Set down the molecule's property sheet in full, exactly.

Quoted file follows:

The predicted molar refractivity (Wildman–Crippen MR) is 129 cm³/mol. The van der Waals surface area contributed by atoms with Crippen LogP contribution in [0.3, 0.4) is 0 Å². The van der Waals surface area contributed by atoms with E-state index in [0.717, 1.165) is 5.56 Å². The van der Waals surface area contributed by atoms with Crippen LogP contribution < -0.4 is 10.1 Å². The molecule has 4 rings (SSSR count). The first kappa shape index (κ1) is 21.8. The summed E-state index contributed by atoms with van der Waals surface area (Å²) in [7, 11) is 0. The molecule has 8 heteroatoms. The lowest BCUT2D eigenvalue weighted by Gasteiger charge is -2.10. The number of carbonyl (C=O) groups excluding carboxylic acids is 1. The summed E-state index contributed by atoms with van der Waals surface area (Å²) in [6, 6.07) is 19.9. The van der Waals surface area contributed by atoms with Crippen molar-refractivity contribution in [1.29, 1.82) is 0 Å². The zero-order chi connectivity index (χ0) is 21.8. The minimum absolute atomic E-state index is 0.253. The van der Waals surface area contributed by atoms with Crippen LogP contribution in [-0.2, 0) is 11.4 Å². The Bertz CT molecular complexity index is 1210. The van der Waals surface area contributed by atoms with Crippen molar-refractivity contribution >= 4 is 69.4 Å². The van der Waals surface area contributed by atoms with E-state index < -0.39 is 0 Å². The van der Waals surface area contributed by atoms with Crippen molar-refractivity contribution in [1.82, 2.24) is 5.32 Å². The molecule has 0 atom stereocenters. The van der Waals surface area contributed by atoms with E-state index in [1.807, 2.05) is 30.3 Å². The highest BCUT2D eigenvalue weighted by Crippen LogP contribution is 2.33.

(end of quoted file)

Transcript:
The predicted molar refractivity (Wildman–Crippen MR) is 129 cm³/mol. The van der Waals surface area contributed by atoms with Crippen LogP contribution in [0.3, 0.4) is 0 Å². The van der Waals surface area contributed by atoms with E-state index in [0.717, 1.165) is 5.56 Å². The van der Waals surface area contributed by atoms with Crippen LogP contribution < -0.4 is 10.1 Å². The molecule has 4 rings (SSSR count). The first kappa shape index (κ1) is 21.8. The summed E-state index contributed by atoms with van der Waals surface area (Å²) in [7, 11) is 0. The molecule has 8 heteroatoms. The lowest BCUT2D eigenvalue weighted by Gasteiger charge is -2.10. The number of carbonyl (C=O) groups excluding carboxylic acids is 1. The summed E-state index contributed by atoms with van der Waals surface area (Å²) in [6, 6.07) is 19.9. The van der Waals surface area contributed by atoms with Crippen molar-refractivity contribution in [1.29, 1.82) is 0 Å². The zero-order chi connectivity index (χ0) is 21.8. The minimum absolute atomic E-state index is 0.253. The van der Waals surface area contributed by atoms with Crippen LogP contribution in [-0.2, 0) is 11.4 Å². The Bertz CT molecular complexity index is 1210. The van der Waals surface area contributed by atoms with Crippen molar-refractivity contribution >= 4 is 69.4 Å². The van der Waals surface area contributed by atoms with E-state index < -0.39 is 0 Å². The van der Waals surface area contributed by atoms with Crippen molar-refractivity contribution in [1.82, 2.24) is 5.32 Å². The molecule has 0 atom stereocenters. The van der Waals surface area contributed by atoms with E-state index in [1.807, 2.05) is 30.3 Å². The highest BCUT2D eigenvalue weighted by Crippen LogP contribution is 2.33.